by Stephen Beaumont
Sitting here in a sun-drench biergarten in the middle of the massive Englischer Garten in central Munich, sipping a one-litre maß of helles lager that would be utterly ordinary almost anywhere else but is ambrosia here – Hofbräu, if you must know – it would be easy to conclude that fresh draught beer is the ultimate expression of the brewer’s art. And I’m betting that, springtime in Bavaria notwithstanding, there are a great many people reading these words who would agree with that sentiment.
But we would all be wrong, and here’s why.
While it is tempting to deal in strict absolutes during our current age of social media and “I’m right, you’re wrong” sensibilities, most things in the world exist more in shades of grey than they do in black and white, and beer packaging is no exception to this rule. Yet articles such as a recent story posted by Gear Patrol continue to quote so-called experts who insist that, as this one did, “Draft beer is definitely better than bottled, but canned can be better than draft.”
Rubbish. Okay, perhaps not complete bollocks, but damn close to it. My rapidly depleting litre of draught helles, for example, is definitely and deliciously better than it would be were it to have been poured out of a bottle. But there is also no way in the world that a can or two of the same beer would be objectively better than my stein of draught, and in Germany, at least where lagers and a pair of ales re concerned, that is pretty much always going to be the case.
Helles, bock, dunkel, export, märzen and pilsner are always going to offer greater aroma and flavour when served from the tap over the bottle or can. Kölsch in Cologne is spectacularly better when served from its unpressurized barrel, just as altbier is one city over in Düsseldorf. German-style wheat beers are arguably better in the bottle because of their refermentation, but I’ve also been served some wonderful draught examples. And the jury is out, for me, at least, on gose, only because I can’t recall ever finding one on draught in Germany.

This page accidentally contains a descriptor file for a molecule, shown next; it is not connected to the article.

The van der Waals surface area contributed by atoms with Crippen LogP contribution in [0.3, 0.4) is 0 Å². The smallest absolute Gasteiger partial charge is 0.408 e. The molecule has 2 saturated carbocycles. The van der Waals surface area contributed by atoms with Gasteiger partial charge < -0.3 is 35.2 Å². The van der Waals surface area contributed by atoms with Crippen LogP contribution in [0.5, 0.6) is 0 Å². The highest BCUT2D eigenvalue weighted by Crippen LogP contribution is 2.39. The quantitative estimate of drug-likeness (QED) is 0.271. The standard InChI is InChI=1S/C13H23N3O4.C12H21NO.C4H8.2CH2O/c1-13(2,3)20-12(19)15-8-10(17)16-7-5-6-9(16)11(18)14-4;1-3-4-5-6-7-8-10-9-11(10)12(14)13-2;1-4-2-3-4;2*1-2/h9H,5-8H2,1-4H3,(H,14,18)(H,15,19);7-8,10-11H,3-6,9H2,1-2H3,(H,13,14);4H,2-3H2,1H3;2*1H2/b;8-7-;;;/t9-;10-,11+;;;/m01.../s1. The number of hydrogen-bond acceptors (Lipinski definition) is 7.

Head a little north, however, and the bottle begins to rule. Despite their relative prevalence in keg form these days, virtually every Belgian ale I have ever supped is a better beer when poured from its bottle-conditioning package than it is from the tap. And because can-conditioning is but a nascent art, and despite their increasing presence in the country, cans don’t even factor into the equation in Belgium.
Further north still, across the North Sea divide, bitter, best bitter and extra special bitter, or ESB, are all going to be at their absolute best when served cask-conditioned, far better than in keg, bottle or can. Porter and stout and IPA can go both ways, depending on strength and the presence of yeast, but for the great trio of English ales, cask is forever the way to go.
Over here in North America, where we have all of the above listed styles and many, many others besides, it is seductive lunacy to claim that any one form of packaging is “definitely” better than another. Sure, cans are the flavour of the month these days, but I’d much rather my Godspeed Otsukaresama on tap rather than in the can, and my Bench Citra Grove in the bottle and my Granite Best Bitter Special on cask, and those are just three local beers that come easily to mind.
So, please, let us dispense with this argument over packaging and just enjoy each beer as it comes along, preferably in the best form for proper enjoyment. Like this draught Bavarian helles, which, if you’ll excuse me, is in need of replacing.